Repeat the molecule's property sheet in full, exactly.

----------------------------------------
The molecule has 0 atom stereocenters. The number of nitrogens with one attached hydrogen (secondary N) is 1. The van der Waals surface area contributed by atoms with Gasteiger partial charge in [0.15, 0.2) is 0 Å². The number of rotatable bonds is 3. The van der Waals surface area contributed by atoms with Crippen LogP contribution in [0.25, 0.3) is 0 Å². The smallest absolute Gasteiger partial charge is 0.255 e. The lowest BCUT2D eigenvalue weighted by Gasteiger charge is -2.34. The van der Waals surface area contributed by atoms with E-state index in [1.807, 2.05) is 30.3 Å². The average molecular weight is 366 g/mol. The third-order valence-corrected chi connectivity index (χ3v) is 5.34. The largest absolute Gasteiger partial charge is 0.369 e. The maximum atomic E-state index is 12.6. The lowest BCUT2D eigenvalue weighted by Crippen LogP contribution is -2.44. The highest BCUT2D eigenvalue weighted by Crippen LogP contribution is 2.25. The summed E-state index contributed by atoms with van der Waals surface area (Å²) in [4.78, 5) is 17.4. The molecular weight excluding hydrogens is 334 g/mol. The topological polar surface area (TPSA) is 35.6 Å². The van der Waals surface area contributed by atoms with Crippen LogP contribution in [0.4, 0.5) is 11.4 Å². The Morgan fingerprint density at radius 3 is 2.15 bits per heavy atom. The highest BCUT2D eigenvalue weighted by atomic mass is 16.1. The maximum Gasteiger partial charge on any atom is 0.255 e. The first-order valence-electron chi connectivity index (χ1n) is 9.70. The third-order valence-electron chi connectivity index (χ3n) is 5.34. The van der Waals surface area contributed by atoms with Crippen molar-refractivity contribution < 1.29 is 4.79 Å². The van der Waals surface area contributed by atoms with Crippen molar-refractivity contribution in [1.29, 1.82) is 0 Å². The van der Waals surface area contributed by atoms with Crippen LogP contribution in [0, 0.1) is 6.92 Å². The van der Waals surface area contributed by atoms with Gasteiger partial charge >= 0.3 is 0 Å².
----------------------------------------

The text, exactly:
The molecule has 0 atom stereocenters. The number of nitrogens with one attached hydrogen (secondary N) is 1. The van der Waals surface area contributed by atoms with Gasteiger partial charge in [0.15, 0.2) is 0 Å². The number of rotatable bonds is 3. The van der Waals surface area contributed by atoms with Crippen LogP contribution in [0.25, 0.3) is 0 Å². The smallest absolute Gasteiger partial charge is 0.255 e. The lowest BCUT2D eigenvalue weighted by Gasteiger charge is -2.34. The van der Waals surface area contributed by atoms with E-state index in [1.807, 2.05) is 30.3 Å². The average molecular weight is 366 g/mol. The third-order valence-corrected chi connectivity index (χ3v) is 5.34. The largest absolute Gasteiger partial charge is 0.369 e. The maximum atomic E-state index is 12.6. The lowest BCUT2D eigenvalue weighted by Crippen LogP contribution is -2.44. The highest BCUT2D eigenvalue weighted by Crippen LogP contribution is 2.25. The summed E-state index contributed by atoms with van der Waals surface area (Å²) in [4.78, 5) is 17.4. The molecular weight excluding hydrogens is 334 g/mol. The topological polar surface area (TPSA) is 35.6 Å². The van der Waals surface area contributed by atoms with Crippen LogP contribution in [0.4, 0.5) is 11.4 Å². The Morgan fingerprint density at radius 3 is 2.15 bits per heavy atom. The highest BCUT2D eigenvalue weighted by atomic mass is 16.1. The maximum Gasteiger partial charge on any atom is 0.255 e. The first-order valence-electron chi connectivity index (χ1n) is 9.70. The third-order valence-electron chi connectivity index (χ3n) is 5.34. The van der Waals surface area contributed by atoms with Crippen molar-refractivity contribution < 1.29 is 4.79 Å². The van der Waals surface area contributed by atoms with Crippen molar-refractivity contribution in [1.29, 1.82) is 0 Å². The van der Waals surface area contributed by atoms with Crippen LogP contribution in [0, 0.1) is 6.92 Å². The van der Waals surface area contributed by atoms with Gasteiger partial charge >= 0.3 is 0 Å².